Thursday, February 17, 2011


Ed Lu gave a talk at Google today on his B612 foundation.

He mentioned that the asteroid that caused the K-T extinction was probably 10 miles in diameter, um hummm.... which meant that the top had not yet entered the bulk of the atmosphere when the bottom hit the ocean. That image really got me.

The speed of sound through granite is 5950 m/s, which is substantially less than the speed of an incoming asteroid. Things in low earth orbit go at about 7800 m/s, and Ed said incoming asteroids are around 3-4 times that. So that means that when the asteroid smacks into the earth, there is a really good chance that the back of the asteroid will hit the earth before the shock wave gets to it -- it'll punch all the way into the Earth surface. Koeberl and MacLeod have a nice table here which shows a granite on ice impact needs only 6 km/s vertical velocity to punch all the way in (they neglected water as a target material, an odd oversight since the majority of the earth is covered in water, more or less a solid at these velocities). If the incoming velocity is 25 km/s, which is on the low side of what Ed suggested, then anything striking within 76 degrees of vertical is going all the way in. It seems to me that most impacts would be like that.

So after the impact, most of the energy is added to stuff below the ground surface. That's 1e25 joules for the K-T asteroid. Enough to melt 5e18 kg of rock, which is 100 times as much mass as the asteroid itself. Figure a small fraction of that will vaporize and the whole mess goes suborbital.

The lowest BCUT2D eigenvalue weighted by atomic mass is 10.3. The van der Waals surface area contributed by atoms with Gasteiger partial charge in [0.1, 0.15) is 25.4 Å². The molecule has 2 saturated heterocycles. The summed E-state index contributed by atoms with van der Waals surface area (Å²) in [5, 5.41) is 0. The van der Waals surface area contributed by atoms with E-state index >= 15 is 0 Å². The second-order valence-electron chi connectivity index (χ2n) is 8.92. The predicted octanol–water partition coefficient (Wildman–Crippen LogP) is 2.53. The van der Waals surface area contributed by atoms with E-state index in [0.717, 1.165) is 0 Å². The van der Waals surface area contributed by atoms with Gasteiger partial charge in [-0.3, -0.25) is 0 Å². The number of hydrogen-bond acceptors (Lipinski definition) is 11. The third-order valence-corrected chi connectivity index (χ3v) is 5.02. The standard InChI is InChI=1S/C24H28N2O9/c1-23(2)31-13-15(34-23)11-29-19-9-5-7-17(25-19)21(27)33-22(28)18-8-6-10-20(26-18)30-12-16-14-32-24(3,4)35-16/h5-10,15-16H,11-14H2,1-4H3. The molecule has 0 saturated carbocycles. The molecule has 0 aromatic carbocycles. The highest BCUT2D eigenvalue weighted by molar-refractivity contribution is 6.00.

For the next hour you have thousands of trillions of tons of glowing molten lava raining down on everything. Everything that can burn (6e14 kg of carbon in the world's biomass) does so, promptly.

And this asteroid impact thing has actually happened, many times. As Ed says, it's like pushing Ctrl-Alt-Del on the whole world.

Side notes: There is 1e18 kg of oxygen in the atmosphere, far more than necessary to burn every scrap of biomass on earth. The story I read was that the oxygen in the atmosphere came from plants. If so, there must be a lot of carbon buried somewhere: 8.6e14 kg of known coal reserves are less than 1%.

Another interesting point, vis-a-vis ocean fertilization: there is about as much carbon in the atmosphere as in the world's biomass. We'd have to boost the productivity of 1/10 of the world's ocean by a factor of 8, from existing productivity (125 gC/m^2/year), to fix the CO2 problem in the atmosphere in 15 years. Ocean CO2 would take a century or more. That productivity boost is like converting that much ocean into a coral reef! This seems like a lot to me.